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The statue of Ivstitia (Justice) on the front steps of the Supreme Court of Canada is pictured against the Peace Tower of Parliament on May 22, 2014 in Ottawa.

Dave Chan/The Globe and Mail

The fate of one of the federal government's toughest crime bills is in doubt after the House of Commons sent the wrong version on to the Senate, which debated that version and sent it on to a committee for further study.

The Commons's mistake affects a key government priority – victim rights – by leaving out four amendments approved for the Fairness For Victims Act. Parliamentary experts say they have never heard of such an error being made before.

The revelation comes at a time when the government is focused relentlessly on crime, and new crime laws may not always receive careful study. Thirty criminal-justice bills are currently before Parliament or were passed in June; of those, 25 are private member's bills, which do not receive Charter scrutiny from officials, or a detailed backgrounder from the Library of Parliament; and research staff in the Justice Department has been cut sharply, while Public Safety staff are given as little as one week to draft new laws.

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The Fairness For Victims Act, sponsored by Tory MP David Sweet of Ontario, would extend the waiting period for violent criminals rejected at their first parole hearing. Instead of waiting two years for their next hearing, they would wait up to five years.

The provision could affect 16,000 of the 23,000 people who are in the federal prison system per year, and by reducing the use of early release, usher in a basic change to how Canada releases and supervises jailed criminals into the community. The bill also has provisions that give victims a greater say at parole hearings and give them the right to more information about the offenders.

The mistakes in the Senate's version of the bill are so serious they could thwart Mr. Sweet's objectives, according to Mary Campbell, who was the Public Safety department's director-general of the corrections and criminal justice directorate until her retirement last year.

Ms. Campbell, who tracks legislation partly because she instructs judges' groups on legislative changes, was the first to spot something amiss. For instance, three items related to what victims are allowed to know about the offender are on two contradictory lists: a discretionary one, and a near-mandatory one. And Mr. Sweet wanted victims to be able to receive the information 14 days before the offender's release. But the clause entitling them to the information refers to a section of the law that does not exist.

How the unamended version was passed on to the Senate is unclear. Ned Franks, a professor emeritus at Queen's University, said he assumes "it's just simply a clerical error by the 'table staff' – clerical staff of the House. They're the ones responsible for getting the bills through and getting them right."

How to fix the problem isn't clear, either. Ms. Campbell's attempts to ascertain how the mistake was being addressed suggested a scramble was on in the public service. The clerk of the Senate, Gary O'Brien, declined to comment, or even to confirm an error had been made, and his office referred questions to the House of Commons. The deputy clerk of the Commons did not return phone calls.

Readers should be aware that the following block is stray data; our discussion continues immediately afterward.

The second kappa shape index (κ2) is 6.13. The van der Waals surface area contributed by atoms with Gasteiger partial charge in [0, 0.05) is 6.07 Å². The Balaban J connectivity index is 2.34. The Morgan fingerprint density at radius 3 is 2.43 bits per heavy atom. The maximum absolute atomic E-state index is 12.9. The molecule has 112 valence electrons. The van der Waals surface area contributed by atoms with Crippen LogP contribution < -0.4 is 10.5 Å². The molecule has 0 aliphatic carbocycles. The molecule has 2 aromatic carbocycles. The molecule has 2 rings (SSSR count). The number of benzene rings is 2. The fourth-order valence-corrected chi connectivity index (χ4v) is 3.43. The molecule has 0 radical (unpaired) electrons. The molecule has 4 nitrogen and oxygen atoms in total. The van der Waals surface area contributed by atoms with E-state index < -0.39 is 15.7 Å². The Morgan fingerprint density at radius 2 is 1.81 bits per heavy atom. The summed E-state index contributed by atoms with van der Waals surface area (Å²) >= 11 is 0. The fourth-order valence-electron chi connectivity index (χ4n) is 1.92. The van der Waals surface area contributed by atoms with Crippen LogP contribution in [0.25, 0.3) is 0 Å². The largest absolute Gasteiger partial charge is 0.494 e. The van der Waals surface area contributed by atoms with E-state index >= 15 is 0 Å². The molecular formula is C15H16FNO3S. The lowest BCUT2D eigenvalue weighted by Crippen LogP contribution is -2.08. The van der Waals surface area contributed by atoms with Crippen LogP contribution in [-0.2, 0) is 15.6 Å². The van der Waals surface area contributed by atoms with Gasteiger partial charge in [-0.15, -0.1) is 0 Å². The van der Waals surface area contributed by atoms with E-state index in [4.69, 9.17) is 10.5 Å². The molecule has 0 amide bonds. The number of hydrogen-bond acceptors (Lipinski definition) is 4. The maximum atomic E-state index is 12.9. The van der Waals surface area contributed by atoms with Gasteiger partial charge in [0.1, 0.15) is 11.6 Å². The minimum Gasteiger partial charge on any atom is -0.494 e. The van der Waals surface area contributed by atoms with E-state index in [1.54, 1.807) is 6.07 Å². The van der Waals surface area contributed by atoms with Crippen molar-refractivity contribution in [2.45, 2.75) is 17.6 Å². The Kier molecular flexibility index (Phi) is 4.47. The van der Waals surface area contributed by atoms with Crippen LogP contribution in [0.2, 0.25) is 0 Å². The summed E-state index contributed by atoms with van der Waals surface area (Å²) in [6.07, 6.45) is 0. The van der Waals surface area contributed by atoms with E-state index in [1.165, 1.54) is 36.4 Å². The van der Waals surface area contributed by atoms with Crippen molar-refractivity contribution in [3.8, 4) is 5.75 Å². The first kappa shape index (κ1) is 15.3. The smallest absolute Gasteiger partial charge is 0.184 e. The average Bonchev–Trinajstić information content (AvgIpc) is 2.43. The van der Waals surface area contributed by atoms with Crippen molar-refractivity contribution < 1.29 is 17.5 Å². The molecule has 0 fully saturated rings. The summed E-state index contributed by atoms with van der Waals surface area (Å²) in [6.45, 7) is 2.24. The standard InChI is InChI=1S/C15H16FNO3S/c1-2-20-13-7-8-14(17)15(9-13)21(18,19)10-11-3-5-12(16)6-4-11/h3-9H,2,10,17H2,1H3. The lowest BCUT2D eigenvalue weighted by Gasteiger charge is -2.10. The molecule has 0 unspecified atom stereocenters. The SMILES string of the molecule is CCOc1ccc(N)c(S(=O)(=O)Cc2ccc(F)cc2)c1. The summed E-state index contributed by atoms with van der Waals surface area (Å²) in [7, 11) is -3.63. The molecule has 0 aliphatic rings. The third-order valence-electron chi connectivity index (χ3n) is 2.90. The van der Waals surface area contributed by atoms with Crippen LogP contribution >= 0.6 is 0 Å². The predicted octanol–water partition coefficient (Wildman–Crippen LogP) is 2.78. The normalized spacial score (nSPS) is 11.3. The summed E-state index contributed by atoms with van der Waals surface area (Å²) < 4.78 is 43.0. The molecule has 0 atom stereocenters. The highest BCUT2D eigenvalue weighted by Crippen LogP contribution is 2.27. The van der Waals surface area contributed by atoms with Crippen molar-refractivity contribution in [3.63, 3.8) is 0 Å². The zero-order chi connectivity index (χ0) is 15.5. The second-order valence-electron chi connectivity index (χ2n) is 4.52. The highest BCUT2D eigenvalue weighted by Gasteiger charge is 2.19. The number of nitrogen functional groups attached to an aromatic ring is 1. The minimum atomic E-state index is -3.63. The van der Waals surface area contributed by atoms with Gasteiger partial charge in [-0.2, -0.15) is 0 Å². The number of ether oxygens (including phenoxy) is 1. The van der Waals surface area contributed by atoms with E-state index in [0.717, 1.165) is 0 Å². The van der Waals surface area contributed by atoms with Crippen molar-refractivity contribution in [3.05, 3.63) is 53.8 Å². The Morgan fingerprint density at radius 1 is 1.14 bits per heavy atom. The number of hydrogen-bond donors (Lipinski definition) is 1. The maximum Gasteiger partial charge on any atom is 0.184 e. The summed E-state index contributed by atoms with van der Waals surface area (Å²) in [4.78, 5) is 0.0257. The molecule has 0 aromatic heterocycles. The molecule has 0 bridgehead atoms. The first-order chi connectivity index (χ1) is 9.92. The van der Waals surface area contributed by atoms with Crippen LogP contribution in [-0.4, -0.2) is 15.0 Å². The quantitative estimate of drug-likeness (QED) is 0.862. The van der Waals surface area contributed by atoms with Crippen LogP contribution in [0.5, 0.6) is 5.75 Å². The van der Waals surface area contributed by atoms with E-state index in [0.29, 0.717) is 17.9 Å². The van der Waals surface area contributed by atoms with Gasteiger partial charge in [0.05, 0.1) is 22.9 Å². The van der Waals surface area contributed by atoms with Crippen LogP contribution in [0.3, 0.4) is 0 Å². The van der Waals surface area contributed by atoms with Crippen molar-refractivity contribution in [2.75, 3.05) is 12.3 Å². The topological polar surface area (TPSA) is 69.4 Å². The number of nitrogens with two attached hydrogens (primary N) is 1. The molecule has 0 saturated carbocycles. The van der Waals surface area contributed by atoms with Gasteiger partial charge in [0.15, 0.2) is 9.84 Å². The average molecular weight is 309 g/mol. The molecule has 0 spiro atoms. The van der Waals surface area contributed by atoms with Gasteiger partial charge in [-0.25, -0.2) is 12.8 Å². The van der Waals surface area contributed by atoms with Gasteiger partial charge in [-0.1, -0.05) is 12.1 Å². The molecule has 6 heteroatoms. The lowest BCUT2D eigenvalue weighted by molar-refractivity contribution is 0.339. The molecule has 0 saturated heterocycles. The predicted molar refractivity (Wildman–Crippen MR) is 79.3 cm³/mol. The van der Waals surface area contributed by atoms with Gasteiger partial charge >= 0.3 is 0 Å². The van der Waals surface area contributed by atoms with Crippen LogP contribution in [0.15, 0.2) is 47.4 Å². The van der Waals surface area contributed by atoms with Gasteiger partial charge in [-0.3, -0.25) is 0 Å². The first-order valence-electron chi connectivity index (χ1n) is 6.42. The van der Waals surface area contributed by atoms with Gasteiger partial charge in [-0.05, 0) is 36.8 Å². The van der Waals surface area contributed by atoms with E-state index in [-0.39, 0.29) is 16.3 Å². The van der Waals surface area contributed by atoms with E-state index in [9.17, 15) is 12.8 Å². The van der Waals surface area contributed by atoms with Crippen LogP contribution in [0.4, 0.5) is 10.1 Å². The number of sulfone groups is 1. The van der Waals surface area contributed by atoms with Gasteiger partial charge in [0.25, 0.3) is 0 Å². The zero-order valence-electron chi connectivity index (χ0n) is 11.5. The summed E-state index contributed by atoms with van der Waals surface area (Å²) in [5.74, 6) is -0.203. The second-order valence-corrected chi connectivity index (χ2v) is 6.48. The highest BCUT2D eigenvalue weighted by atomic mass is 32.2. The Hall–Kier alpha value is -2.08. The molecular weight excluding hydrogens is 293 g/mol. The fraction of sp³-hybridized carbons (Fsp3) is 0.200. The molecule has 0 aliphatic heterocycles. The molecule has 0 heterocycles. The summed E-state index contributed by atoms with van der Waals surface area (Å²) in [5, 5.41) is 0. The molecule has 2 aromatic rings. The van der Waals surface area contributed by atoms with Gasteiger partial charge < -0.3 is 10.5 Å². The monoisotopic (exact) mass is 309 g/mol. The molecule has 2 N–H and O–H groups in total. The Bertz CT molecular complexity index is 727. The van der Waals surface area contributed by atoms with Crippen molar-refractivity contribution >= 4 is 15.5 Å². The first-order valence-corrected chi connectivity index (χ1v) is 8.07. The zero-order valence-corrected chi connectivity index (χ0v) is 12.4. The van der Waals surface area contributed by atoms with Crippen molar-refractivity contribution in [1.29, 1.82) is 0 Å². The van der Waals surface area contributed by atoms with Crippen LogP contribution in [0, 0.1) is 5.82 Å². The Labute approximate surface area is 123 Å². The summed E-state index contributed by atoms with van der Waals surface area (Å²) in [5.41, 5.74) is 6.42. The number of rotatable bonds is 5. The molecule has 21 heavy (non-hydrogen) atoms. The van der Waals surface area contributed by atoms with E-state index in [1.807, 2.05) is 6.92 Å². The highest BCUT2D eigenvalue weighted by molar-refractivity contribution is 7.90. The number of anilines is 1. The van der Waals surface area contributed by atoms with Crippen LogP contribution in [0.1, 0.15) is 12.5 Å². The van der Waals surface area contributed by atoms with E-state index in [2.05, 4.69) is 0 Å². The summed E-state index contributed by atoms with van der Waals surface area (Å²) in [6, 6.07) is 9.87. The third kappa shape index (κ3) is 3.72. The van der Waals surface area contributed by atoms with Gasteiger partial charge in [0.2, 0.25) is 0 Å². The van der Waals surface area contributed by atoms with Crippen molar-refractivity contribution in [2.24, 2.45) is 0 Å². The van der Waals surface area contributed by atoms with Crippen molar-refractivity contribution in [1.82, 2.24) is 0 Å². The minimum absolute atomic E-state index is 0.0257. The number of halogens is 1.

Mr. Sweet said in an interview that the mistake was administrative and is being addressed by the Senate.

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"There has been an administrative error that I found out about between the House of Commons and the Senate administration. So the legislation that was in the hands of the Senate was not the legislation that passed the House of Commons. Measures are being taken already to correct that, internal to the Senate administration."

Jason Tamming, a spokesman for Public Safety Minister Steven Blaney, said the error would be corrected: "There was an error made by House of Commons and Senate Administration officials in printing the Bill for consideration by the Senate. Officials are working to rectify the situation to ensure that the legislation, as passed by the House of Commons is appropriately considered in the Upper Chamber."

Victims' rights groups had demanded the changes, and Mona Lee, whose sister was murdered in 1997, made an impassioned plea to a Commons committee to pass the bill. "Families of a homicide do not get parole for their suffering," she said, quoting from a petition from crime victims. The Commons passed the bill after a unanimous vote on June 4.

Liberal MP Wayne Easter, a former solicitor-general, said he supported the bill because it would give the parole board discretion set at between two and five years for a review after a rejection. But Ms. Campbell said that, in practice, the department would have no incentive to conduct a review until five years were up.

Ms. Campbell described the law as "dreadful." Parole is "a safety valve. Parole is not for the offender. Parole is for the rest of us. I don't think it's respecting victims to put the public at greater risk."

She said that, from the 1980s until the mid-1990s, parole reviews were conducted yearly, so prisoners wouldn't languish in the system; the Liberals changed it to every two years to save money.

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"You have to bear in mind all the kinds of reasons for denial. It's not necessarily that there's some major risk. It may just be that the best halfway house is suddenly not available or some program is not available or case management has decided for some reason they're not supporting you."

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